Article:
FIG. 4 is an illustration of another embodiment of the present invention in which the pressure sensor of FIG. 1 is integrated with an Atomic Resolution Storage (ARS) device.

FIGS. 5a-8 b illustrate the pressure sensor integrated with an ARS device, as shown in FIG. 4, at various stages in a manufacturing process.

FIGS. 9a & 9 b illustrate further embodiments of the present invention in which a membrane of the pressure sensor has a convex or concave shape.

Throughout the drawings, identical reference numbers designate similar, though not necessarily identical, elements.

DETAILED DESCRIPTION OF THE INVENTION

In one embodiment, the present invention may be a pressure sensor having a first membrane that flexes in response to pressure, a reference cavity covered by the first membrane, the reference cavity containing a vacuum and a second membrane adjacent to the first membrane, the first and second membranes forming a capacitor having a capacitance that varies in accordance with the flexing of the first membrane and the pressure.

In another embodiment, the present invention may be a pressure system having a pressure regulator for regulating pressure in a pressurized environment, and a pressure sensor disposed in or in communication with the pressurized environment so as to output an indication of the pressure in the pressurized environment, where the pressure regulator is configured to operate in response to the output from the pressure sensor. The pressure sensor is that described above according to principles of the present invention having a first membrane that flexes in response to pressure, a reference cavity covered by the first membrane, the reference cavity containing a vacuum and a second membrane adjacent to the first membrane, the first and second membranes forming a capacitor having a capacitance that varies in accordance with the flexing of the first membrane and the pressure.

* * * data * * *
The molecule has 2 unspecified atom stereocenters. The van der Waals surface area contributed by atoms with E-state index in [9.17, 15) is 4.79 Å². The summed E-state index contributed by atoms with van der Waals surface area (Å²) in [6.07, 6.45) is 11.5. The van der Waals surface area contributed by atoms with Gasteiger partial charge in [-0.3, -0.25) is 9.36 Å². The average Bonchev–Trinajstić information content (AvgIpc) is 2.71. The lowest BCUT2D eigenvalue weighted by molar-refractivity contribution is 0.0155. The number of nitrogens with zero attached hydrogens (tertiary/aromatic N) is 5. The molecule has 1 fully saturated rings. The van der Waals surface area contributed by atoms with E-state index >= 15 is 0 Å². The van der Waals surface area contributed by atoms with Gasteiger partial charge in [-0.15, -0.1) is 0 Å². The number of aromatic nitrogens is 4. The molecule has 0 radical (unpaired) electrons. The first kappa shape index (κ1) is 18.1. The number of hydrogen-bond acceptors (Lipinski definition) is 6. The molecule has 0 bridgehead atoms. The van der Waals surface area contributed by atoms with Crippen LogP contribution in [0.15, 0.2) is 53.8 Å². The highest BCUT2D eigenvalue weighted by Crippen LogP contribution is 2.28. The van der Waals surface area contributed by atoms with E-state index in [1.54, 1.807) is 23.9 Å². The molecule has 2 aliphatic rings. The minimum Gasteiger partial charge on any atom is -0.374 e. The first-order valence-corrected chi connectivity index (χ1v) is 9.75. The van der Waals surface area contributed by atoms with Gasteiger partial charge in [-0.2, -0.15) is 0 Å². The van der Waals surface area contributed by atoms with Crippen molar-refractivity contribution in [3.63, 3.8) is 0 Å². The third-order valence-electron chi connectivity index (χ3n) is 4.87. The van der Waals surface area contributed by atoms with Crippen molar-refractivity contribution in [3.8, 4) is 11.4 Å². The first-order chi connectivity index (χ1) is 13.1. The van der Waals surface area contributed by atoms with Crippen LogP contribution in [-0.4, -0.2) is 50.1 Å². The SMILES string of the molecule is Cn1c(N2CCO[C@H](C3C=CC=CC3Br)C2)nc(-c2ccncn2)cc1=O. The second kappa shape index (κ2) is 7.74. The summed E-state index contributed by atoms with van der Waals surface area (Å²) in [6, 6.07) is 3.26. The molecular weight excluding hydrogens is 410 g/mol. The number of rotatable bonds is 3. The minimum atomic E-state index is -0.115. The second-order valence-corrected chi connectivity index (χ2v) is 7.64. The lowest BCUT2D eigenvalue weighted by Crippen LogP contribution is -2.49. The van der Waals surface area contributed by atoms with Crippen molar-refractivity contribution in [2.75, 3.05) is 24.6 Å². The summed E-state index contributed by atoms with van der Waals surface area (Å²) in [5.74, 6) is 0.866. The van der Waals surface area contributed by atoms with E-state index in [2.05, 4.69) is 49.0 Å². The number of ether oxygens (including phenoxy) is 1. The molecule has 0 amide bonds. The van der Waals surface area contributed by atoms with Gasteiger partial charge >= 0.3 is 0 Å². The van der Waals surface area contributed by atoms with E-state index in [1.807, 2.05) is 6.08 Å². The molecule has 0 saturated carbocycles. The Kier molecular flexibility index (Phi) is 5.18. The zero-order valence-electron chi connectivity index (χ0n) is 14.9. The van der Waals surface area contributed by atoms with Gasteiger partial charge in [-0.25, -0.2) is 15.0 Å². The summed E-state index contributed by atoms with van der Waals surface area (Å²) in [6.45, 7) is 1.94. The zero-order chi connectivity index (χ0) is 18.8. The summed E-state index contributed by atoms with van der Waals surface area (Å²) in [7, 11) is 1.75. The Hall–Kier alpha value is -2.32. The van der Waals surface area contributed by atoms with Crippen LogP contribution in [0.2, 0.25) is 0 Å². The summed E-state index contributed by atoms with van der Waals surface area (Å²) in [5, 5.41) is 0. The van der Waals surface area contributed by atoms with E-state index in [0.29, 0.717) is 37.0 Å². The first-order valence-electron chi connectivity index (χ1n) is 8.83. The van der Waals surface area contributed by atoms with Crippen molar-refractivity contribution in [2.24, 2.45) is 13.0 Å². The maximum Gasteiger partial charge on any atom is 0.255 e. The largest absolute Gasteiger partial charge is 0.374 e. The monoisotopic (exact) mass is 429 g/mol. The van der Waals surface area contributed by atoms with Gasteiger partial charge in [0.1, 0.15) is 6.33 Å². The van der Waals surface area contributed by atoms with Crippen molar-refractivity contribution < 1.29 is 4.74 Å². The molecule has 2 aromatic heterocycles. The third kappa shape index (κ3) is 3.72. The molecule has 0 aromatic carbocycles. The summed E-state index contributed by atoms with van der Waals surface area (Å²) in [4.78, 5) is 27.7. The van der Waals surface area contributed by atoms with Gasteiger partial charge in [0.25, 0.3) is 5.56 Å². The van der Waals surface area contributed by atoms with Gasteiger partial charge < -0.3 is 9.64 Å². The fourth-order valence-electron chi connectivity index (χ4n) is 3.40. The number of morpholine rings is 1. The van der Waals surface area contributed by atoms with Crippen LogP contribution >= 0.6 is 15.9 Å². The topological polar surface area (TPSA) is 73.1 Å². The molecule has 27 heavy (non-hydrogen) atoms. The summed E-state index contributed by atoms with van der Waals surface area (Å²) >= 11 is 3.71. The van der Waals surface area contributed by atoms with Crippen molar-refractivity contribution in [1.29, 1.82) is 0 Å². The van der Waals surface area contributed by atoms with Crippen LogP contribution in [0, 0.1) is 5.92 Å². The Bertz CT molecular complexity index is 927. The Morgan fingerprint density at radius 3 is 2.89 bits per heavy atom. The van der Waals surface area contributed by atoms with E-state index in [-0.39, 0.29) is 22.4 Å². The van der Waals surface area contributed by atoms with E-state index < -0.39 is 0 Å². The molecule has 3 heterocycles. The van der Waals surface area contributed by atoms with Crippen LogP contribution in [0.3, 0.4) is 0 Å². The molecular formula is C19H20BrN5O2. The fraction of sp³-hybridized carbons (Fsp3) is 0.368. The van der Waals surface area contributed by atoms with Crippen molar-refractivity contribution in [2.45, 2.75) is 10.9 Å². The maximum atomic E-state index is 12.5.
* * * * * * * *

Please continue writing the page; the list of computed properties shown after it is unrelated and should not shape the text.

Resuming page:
In another embodiment, the present invention may be a pressure sensor integrated with a microelectromechanical system (MEMS). This integrated device preferably includes a silicon substrate, a MEMS formed on or in the substrate, and a pressure sensor formed in the substrate. The pressure sensor is that described above according to principles of the present invention having a first membrane that flexes in response to pressure, a reference cavity covered by the first membrane, the reference cavity containing a vacuum and a second membrane adjacent to the first membrane, the first and second membranes forming a capacitor having a capacitance that varies in accordance with the flexing of the first membrane and the pressure.